Brazilian photographer Marcio Cabral won the first place prize under the “Animals” category for the Wildlife Photographer of the Year contest back in 2017. The photo portrayed an anteater walking towards a termite mound in Brazil’s Emas National Park.
The Natural History Museum, which organizes the competition, recently stripped Cabral of the prize and banned him from entering the contest ever again. Cabral was disqualified because he apparently staged a stuffed animal in the prize-winning photo instead of capturing the actual anteater. According to the Independent, the stuffed animal in the photo was the same one that was normally kept on display at the park’s visitor center.
Prior to the disqualification, the museum received responses from third-party sources claiming that the anteater wasn’t real. As a result, a team of taxidermy specialists analyzed a photograph of the stuffed animal anteater and compared it with the one in Cabral’s photograph. They expressed that both “animals” had the same posture, fur pattern, and other characteristics. Not to mention, the RAW image file of the photo, provided by Cabral, did not include an anteater.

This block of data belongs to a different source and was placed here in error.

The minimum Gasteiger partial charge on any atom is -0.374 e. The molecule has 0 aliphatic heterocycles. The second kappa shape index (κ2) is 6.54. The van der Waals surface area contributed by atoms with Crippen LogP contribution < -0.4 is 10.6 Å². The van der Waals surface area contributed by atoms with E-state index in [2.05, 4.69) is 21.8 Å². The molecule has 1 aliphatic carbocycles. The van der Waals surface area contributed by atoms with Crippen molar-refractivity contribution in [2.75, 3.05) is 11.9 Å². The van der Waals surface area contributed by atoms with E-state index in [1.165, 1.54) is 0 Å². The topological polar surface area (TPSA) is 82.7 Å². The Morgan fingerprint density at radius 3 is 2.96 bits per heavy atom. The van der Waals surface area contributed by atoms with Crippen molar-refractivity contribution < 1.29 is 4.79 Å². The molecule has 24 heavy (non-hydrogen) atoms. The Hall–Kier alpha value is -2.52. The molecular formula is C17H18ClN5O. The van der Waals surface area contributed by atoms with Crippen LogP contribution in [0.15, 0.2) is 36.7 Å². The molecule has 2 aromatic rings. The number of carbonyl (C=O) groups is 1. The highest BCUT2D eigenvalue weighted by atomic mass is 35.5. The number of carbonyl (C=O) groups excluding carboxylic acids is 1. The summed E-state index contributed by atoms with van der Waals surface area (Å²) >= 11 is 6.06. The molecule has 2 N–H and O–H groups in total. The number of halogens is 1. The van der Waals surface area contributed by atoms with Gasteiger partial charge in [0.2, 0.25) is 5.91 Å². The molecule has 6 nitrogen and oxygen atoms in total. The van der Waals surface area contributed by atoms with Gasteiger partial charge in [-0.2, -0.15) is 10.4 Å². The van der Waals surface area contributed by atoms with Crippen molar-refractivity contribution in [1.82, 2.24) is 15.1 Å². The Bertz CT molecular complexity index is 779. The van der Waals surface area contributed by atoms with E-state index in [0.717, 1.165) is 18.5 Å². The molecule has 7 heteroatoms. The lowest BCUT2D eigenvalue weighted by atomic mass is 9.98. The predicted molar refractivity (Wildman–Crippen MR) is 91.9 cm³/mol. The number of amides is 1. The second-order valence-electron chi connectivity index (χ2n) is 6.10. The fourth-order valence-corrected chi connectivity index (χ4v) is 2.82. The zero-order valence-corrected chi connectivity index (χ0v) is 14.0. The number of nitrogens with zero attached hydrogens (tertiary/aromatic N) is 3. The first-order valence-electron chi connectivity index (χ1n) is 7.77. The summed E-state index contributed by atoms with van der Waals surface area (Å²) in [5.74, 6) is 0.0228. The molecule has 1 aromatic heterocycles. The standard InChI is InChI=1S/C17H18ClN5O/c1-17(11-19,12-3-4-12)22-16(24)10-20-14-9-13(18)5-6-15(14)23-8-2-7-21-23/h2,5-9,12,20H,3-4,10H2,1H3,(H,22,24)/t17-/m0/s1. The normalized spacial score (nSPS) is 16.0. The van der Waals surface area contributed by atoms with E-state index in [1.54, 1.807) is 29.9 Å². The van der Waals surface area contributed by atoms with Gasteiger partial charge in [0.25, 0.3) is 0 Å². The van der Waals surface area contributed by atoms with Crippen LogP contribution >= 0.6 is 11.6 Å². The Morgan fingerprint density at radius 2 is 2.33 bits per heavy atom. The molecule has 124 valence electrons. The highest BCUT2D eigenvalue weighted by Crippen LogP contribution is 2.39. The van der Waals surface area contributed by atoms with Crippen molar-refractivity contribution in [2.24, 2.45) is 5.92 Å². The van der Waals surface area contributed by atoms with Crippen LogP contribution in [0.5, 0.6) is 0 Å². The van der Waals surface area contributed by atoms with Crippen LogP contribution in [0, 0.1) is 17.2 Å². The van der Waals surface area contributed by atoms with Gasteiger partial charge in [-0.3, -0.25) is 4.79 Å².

“The competition places great store on honesty and integrity, which is at the heart of the competition,” said the museum in a statement. ”This disqualification should remind entrants that any transgression of the rules and spirit of the competition will eventually be found out.”
View the disqualified photo above and head over to The National History Museum‘s official website to learn more. For more photography news, take a look at this year’s winning images of Sony’s World Photography Awards contest.
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